We are seeing the first steps towards that reality.



posted on Mar, 18 2015 @ 09:54 PM
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a reply to: pl3bscheese

You know a lot about Crichton's hypotheses (eg. nano-swarms) considering you haven't read him. Oh wait! Did you mean Bachelet? Did he talk about swarms too? (Missed it if he did.)

fyi - While the entrepreneurs are talking about extending health spans and lifespans, fact is, our health spans and lifespans have greatly diminished over the past couple of centuries. Used to be if you made it out of childhood and through doctor attended childbirth, you were good to go for 10-odd decades. Now - you're lucky if you can still get it up at 40 and don't need diapers at 50. Not an improvement by any standard.

As far as engineering future generations to handle space, we're already epigenetically equipped to respond rapidly to environmental change and adapt - without messing up our hard drives. Why fix what ain't broke?

Re: Near-speed-of-light space travel. I'm waiting for the iWormhole.




S&
& thanks.









edit on 18/3/15 by soficrow because: tnkr



posted on Mar, 18 2015 @ 10:05 PM
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originally posted by: Ultralight
a reply to: soficrow

The trouble with Tribbles....

Imagine what other mission they could be used for.

Do YOU trust your government that much?

I have a chronic, serious medical issue and I say hell no, I'll pass.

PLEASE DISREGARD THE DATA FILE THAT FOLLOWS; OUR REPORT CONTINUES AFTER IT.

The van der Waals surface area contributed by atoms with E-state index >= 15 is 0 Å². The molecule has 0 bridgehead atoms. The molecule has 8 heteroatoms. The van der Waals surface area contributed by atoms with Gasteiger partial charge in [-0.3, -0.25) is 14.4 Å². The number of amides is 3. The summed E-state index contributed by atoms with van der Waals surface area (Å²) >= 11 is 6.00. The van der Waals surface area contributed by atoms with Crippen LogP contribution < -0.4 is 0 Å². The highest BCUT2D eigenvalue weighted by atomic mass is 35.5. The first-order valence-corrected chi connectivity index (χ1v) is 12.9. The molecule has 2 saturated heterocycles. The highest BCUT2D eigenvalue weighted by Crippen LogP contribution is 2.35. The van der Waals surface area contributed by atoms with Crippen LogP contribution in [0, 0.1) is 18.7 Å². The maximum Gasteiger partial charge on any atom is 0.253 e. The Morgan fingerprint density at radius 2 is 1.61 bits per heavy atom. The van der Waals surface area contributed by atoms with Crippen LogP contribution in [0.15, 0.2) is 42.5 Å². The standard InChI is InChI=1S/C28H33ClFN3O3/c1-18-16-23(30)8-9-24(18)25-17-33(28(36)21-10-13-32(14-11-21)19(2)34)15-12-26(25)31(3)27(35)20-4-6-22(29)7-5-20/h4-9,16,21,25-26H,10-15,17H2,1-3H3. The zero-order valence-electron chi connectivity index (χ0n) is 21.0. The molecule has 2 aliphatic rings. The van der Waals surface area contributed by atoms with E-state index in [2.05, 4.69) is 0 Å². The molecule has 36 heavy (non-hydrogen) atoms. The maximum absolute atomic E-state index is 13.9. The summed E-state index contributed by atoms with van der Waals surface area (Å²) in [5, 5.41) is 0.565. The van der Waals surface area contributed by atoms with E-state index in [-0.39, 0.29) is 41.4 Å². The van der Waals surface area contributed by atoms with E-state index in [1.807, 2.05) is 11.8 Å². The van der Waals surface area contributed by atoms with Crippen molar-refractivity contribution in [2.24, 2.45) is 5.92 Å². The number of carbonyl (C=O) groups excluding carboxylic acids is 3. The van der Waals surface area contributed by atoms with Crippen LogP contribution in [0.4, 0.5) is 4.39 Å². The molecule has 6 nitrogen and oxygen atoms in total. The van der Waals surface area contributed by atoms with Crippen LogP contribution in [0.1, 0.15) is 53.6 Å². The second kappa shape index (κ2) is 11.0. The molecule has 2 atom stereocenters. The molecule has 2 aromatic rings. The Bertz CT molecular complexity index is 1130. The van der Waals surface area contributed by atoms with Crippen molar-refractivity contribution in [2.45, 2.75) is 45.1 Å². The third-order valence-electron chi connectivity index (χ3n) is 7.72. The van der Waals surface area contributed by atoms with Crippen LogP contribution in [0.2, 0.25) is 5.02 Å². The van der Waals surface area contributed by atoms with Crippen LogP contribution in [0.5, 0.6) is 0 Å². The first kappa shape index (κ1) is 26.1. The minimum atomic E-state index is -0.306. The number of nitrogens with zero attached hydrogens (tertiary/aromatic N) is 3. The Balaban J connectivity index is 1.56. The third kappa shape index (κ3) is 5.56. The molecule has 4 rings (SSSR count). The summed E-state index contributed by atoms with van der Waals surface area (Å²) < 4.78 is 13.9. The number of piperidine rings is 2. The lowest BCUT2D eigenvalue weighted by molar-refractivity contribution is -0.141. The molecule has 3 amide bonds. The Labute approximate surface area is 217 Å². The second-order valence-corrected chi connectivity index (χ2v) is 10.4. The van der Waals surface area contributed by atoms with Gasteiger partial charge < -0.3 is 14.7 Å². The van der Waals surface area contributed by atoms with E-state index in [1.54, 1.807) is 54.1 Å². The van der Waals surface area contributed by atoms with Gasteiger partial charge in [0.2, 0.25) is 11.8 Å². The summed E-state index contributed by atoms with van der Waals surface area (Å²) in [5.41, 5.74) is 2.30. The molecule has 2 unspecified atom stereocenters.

Ah Tribbles - add swarming ability to that reproductive one. And never mind what they could be used for - what about what THEY decide they wanna get up to? And no, I don't trust my national government that much - and I trust the our global corporate government even less.


I'll pass too.


S&
Thanks.



posted on Mar, 18 2015 @ 10:08 PM
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originally posted by: soficrow
a reply to: pl3bscheese

You know a lot about Crichton's hypotheses (eg. nano-swarms) considering you haven't read him. Oh wait! Did you mean Bachelet? Did he talk about swarms too? (Missed it if he did.)


Dunno, I'm finding my mind to be more sponge-like than the norm, especially for my age. No clue where I pick up most of my information. It certainly helped ace final lab today, boy did I pull a dozen of correct steps out of nowhere! 1/3 of the class washed out. If you got stuck, you failed. Fun stuff.